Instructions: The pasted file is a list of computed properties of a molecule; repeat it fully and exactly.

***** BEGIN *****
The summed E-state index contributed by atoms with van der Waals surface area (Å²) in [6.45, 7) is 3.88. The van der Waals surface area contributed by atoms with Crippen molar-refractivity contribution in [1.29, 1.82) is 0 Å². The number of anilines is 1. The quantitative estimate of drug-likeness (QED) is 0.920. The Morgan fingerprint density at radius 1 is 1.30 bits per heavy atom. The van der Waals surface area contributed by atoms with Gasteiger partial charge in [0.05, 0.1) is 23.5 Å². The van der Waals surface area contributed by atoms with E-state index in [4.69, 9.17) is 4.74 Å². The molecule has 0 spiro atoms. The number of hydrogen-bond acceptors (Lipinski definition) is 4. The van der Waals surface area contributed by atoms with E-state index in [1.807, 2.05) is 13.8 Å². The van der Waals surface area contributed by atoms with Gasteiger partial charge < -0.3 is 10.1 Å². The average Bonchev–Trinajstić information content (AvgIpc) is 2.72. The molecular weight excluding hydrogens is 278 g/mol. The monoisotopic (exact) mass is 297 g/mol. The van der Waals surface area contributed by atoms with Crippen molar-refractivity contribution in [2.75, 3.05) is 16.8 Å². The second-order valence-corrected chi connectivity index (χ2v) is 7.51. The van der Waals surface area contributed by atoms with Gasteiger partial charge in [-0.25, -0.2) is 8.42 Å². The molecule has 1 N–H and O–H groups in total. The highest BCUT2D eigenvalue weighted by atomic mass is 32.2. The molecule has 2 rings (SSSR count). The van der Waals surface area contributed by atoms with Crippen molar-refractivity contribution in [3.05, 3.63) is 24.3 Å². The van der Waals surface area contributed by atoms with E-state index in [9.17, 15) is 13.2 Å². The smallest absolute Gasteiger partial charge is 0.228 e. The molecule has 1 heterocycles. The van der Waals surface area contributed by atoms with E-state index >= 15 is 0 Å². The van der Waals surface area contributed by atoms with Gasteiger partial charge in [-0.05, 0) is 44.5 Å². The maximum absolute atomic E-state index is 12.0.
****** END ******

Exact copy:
The summed E-state index contributed by atoms with van der Waals surface area (Å²) in [6.45, 7) is 3.88. The van der Waals surface area contributed by atoms with Crippen molar-refractivity contribution in [1.29, 1.82) is 0 Å². The number of anilines is 1. The quantitative estimate of drug-likeness (QED) is 0.920. The Morgan fingerprint density at radius 1 is 1.30 bits per heavy atom. The van der Waals surface area contributed by atoms with Gasteiger partial charge in [0.05, 0.1) is 23.5 Å². The van der Waals surface area contributed by atoms with E-state index in [4.69, 9.17) is 4.74 Å². The molecule has 0 spiro atoms. The number of hydrogen-bond acceptors (Lipinski definition) is 4. The van der Waals surface area contributed by atoms with E-state index in [1.807, 2.05) is 13.8 Å². The van der Waals surface area contributed by atoms with Gasteiger partial charge < -0.3 is 10.1 Å². The average Bonchev–Trinajstić information content (AvgIpc) is 2.72. The molecular weight excluding hydrogens is 278 g/mol. The monoisotopic (exact) mass is 297 g/mol. The van der Waals surface area contributed by atoms with Crippen molar-refractivity contribution in [2.75, 3.05) is 16.8 Å². The second-order valence-corrected chi connectivity index (χ2v) is 7.51. The van der Waals surface area contributed by atoms with Gasteiger partial charge in [-0.25, -0.2) is 8.42 Å². The molecule has 1 N–H and O–H groups in total. The highest BCUT2D eigenvalue weighted by atomic mass is 32.2. The molecule has 2 rings (SSSR count). The van der Waals surface area contributed by atoms with Crippen molar-refractivity contribution in [3.05, 3.63) is 24.3 Å². The van der Waals surface area contributed by atoms with E-state index in [9.17, 15) is 13.2 Å². The smallest absolute Gasteiger partial charge is 0.228 e. The molecule has 1 heterocycles. The van der Waals surface area contributed by atoms with E-state index >= 15 is 0 Å². The van der Waals surface area contributed by atoms with Gasteiger partial charge in [-0.05, 0) is 44.5 Å². The maximum absolute atomic E-state index is 12.0.